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RE: Peter Gutmann data deletion theaory?
From: "Barbara Lockwood" <barbis () qualityit net>
Date: Thu, 21 Jul 2005 11:43:05 -0700

This is a well known fact of data forensic science and why this science
flourishes at all. Overwriting data hardly obscures the data. Even when
sections of data sectors are overwritten many times, changes can very often
be reverse engineered. There are companies out there that make their entire
revenue on just such reconstructions. 

In fact even de-gaussing (magnetic relignment of ions) sometimes fails to
remove all residual data. The degaussing machine can fail to cover the
separating bands between data. Imagine you had an eraser and managed to
completely erase everything except the top parts of characters. You could
probably guess what the data said. Imperfections in the media, the optical
writing mechanism and the de-gaussing tools can all contribute to there
being some residual data left.

Bar Biszick-Lockwood (cisa, cissp, csqa)
SDLC & Security Process Standards Expert
GCC SOX 404 Audit and Remediation

pager message: 4252415391 () tmomail net
barbis () qualityit net

RESOURCE SITE: http://www.securityprocessprofessional.com

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-----Original Message-----
From: Jared Johnson [mailto:jaredsjazz () Yahoo com] 
Sent: Wednesday, July 20, 2005 4:49 PM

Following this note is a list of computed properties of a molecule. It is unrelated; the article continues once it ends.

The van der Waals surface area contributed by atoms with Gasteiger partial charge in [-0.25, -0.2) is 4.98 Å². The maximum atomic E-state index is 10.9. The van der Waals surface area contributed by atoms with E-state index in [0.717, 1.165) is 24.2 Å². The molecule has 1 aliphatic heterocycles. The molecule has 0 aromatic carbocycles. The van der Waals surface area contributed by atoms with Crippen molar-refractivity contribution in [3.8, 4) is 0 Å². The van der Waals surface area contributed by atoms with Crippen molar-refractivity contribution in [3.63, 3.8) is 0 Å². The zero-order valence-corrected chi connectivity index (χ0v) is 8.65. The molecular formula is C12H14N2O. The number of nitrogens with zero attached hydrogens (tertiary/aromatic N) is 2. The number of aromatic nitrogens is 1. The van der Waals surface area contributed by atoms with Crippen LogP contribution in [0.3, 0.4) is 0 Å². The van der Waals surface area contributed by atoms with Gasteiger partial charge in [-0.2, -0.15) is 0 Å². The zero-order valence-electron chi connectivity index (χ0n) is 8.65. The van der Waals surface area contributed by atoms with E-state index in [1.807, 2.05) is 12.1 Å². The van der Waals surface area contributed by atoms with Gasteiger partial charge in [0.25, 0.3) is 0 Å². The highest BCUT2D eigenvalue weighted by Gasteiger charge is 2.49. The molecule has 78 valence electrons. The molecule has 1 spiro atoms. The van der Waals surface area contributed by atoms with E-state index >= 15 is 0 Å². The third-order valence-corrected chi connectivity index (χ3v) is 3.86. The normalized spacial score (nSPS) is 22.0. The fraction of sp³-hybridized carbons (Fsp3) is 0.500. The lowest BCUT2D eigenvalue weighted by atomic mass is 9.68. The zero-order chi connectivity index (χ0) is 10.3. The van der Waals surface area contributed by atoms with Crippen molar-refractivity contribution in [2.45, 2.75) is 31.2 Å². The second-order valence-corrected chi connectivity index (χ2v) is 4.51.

To: focus-ms () securityfocus com
Cc: bugtraq () securityfocus com
Subject: Peter Gutmann data deletion theaory?


Do you all agree with Peter Gutman's conclusion on his theory that data can
never really be erased, as noted in his quote below:

"Data overwritten once or twice may be recovered by subtracting what is
expected to be read from a storage location from what is actually read. Data
which is overwritten an arbitrarily large number of times can still be
recovered provided that the new data isn't written to the same location as
the original data (for magnetic media), or that the recovery attempt is
carried out fairly soon after the new data was written (for RAM). For this
reason it is effectively impossible to sanitise storage locations by simple
overwriting them, no matter how many overwrite passes are made or what data
patterns are written. However by using the relatively simple methods
presented in this paper the task of an attacker can be made significantly
more difficult, if not prohibitively expensive."

It seems that the perhaps the only real way to rid your Hard Drives of data
is to burn them. 

I'd love to hear some thoughts on this from security and data experts out

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